Citi shoots to the top of rewards card bonus point offers: here’s how it stacks up
This week, credit card heavyweight Citi announced a set of new bonus point offers on some of its rewards credit cards - including a 150,000 point offer on the Citi Prestige card, the highest around at the moment.
Recent Citi research showed that travel is popular with Aussie rewards lovers, with around 40% redeeming their rewards points with an airline. Citi also shared insights that showed bonus point offers were the most attractive incentive to spenders in the market for a new credit card, with 40% going for an offer of 100,000 points.
The new Citi offers give spenders a chance to bag those sought after bonus points, with offers beginning at 100,000 points, which could net Platinum cardholders 5 free domestic flights between Sydney and Melbourne. The higher 150,000 bonus points on offer with the Citi Prestige card could mean up to 9 free flights for cardholders.
Citi’s new bonus point offers
|Card||Bonus points(when you spend $3,000 in first 90 days)||Annual fee||Points required for Sydney to Melbourne flight||How many flights can you redeem?|
|Citi Signature||120,000||$197 in the first year($395 after)||15,600||7|
|Citi Platinum||100,000||$49 in the first year($149 after)||19,500||5|
The three Citi bonus offers join other rewards card royalty such as Westpac, NAB and American Express, which has two cards offering the same 100,000 points as the Citi Platinum.
|Card||Bonus points||Annual fee||Points required for Sydney to Melbourne flight||How many flights can you redeem?|
|American Express Qantas Ultimate Card||100,000 (when you apply online, are approved and spend $1,500 within the first 3 months)||$450||10,400||9|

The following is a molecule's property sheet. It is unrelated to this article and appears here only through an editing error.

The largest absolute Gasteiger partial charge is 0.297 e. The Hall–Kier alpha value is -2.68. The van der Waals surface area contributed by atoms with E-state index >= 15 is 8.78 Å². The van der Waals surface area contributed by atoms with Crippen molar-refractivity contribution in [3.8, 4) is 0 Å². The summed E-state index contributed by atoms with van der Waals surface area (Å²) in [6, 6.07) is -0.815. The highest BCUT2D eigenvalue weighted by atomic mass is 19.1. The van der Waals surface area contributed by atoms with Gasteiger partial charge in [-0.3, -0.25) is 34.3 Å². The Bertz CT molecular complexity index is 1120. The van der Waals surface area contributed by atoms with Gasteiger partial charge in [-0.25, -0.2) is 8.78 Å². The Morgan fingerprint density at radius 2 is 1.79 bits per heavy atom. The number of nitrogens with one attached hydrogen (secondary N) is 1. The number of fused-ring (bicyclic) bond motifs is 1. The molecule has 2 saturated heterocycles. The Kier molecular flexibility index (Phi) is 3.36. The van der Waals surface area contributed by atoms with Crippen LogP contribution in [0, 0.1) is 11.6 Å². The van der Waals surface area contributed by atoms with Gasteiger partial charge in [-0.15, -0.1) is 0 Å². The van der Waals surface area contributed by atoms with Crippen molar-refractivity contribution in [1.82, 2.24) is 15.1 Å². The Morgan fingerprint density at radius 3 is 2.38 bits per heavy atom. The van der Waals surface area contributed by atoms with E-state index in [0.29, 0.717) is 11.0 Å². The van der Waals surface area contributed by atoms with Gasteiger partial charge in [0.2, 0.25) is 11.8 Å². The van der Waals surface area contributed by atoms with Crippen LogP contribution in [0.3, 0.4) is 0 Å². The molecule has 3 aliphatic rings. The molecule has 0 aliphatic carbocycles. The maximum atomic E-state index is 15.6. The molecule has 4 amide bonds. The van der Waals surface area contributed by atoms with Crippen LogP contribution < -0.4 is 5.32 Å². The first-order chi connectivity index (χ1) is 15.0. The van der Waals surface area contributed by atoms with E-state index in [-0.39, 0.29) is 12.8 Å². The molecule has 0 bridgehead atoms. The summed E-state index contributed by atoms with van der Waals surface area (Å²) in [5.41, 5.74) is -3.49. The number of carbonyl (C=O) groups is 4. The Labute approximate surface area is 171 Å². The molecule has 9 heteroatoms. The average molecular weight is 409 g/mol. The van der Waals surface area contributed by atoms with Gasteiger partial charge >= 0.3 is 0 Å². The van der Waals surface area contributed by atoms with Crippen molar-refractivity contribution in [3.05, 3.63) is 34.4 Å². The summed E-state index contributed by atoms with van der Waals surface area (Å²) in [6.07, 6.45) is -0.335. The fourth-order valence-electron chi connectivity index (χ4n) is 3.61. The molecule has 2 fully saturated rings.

|American Express Explorer Credit Card||100,000 (when you apply online by 2 October 2017, are approved and spend $1,500 within the first 3 months)||$395||8,000||12|
|NAB Qantas Rewards Signature Card||90,000 (when you spend $4,000 within 60 days)||$395||8,000||11|
|Westpac Altitude Black (Qantas)||80,000 (when you spend at least $5,000 within 90 days)||$195 in the first year ($395 after)||8,000||10|
|Westpac Altitude Black (Rewards)||80,000 (when you spend at least $5,000 within 90 days)||$195 in the first year ($395 after)||15,600||5|
But it’s not all about the points earn, Mozo Director Kirsty Lamont reminded spenders. Other freebies, like complimentary insurance covers or a concierge service which add value above and beyond rewards points also factor into a rewards card’s value.
“If you’re a frequent traveller, being able to score free flights is definitely a bonus. But so are other things like complimentary travel insurance, access to airport lounges or deals on accommodation,” Lamont said.
“And for regular spenders, things like purchase protection insurance, the points earn rate at your favourite shops and how many redemption options you have access to can also be important when it comes to choosing the right rewards card.”
For example, Citi, which offers complimentary extended warranty, purchase protection and a concierge service on all three of the above cards, also recently upped the versatility of its rewards offerings, by adding Amazon.com to the list of options for spenders to pay with points.
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On the other hand, cardholders should keep a close eye on factors that may put a dent in the value of their plastic, such as the annual fee, points caps and expiry dates. The amount of points required to redeem particular rewards is also something to keep an eye on.
“Spenders need to weigh up the bonus points on offer against things like annual fees and redemption rates to make sure they’re getting the best deal,” said Lamont.
If that sounds like a lot to take in, then why not head over to Mozo’s Rewards Revealer tool and let us do the hard work for you. Just plug in a few details about how you use your rewards card and what kind of freebies you’re after, and we’ll compare 118 rewards credit cards to find the ones that might suit you.
Please note: Net value based on value of rewards on offer, minus card annual fee. Calculated using annual fee in the first year.